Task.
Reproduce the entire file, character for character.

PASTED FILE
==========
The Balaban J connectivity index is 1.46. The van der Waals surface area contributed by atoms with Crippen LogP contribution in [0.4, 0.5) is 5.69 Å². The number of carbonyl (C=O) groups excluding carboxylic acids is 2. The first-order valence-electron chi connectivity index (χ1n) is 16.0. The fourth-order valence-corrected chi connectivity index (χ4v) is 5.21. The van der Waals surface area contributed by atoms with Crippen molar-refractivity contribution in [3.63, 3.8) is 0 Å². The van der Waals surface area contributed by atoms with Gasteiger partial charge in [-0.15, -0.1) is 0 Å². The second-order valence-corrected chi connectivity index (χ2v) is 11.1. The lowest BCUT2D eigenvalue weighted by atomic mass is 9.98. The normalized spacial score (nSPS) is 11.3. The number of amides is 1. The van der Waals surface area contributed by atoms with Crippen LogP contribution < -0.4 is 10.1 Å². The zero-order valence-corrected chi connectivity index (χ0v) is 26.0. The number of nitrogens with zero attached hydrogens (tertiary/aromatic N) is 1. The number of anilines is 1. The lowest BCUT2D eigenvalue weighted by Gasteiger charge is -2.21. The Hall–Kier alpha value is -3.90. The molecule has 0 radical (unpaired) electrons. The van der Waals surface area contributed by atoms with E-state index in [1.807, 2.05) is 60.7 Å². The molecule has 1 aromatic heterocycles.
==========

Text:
The Balaban J connectivity index is 1.46. The van der Waals surface area contributed by atoms with Crippen LogP contribution in [0.4, 0.5) is 5.69 Å². The number of carbonyl (C=O) groups excluding carboxylic acids is 2. The first-order valence-electron chi connectivity index (χ1n) is 16.0. The fourth-order valence-corrected chi connectivity index (χ4v) is 5.21. The van der Waals surface area contributed by atoms with Crippen molar-refractivity contribution in [3.63, 3.8) is 0 Å². The van der Waals surface area contributed by atoms with Gasteiger partial charge in [-0.15, -0.1) is 0 Å². The second-order valence-corrected chi connectivity index (χ2v) is 11.1. The lowest BCUT2D eigenvalue weighted by atomic mass is 9.98. The normalized spacial score (nSPS) is 11.3. The number of amides is 1. The van der Waals surface area contributed by atoms with Crippen LogP contribution < -0.4 is 10.1 Å². The zero-order valence-corrected chi connectivity index (χ0v) is 26.0. The number of nitrogens with zero attached hydrogens (tertiary/aromatic N) is 1. The number of anilines is 1. The lowest BCUT2D eigenvalue weighted by Gasteiger charge is -2.21. The Hall–Kier alpha value is -3.90. The molecule has 0 radical (unpaired) electrons. The van der Waals surface area contributed by atoms with E-state index in [1.807, 2.05) is 60.7 Å². The molecule has 1 aromatic heterocycles.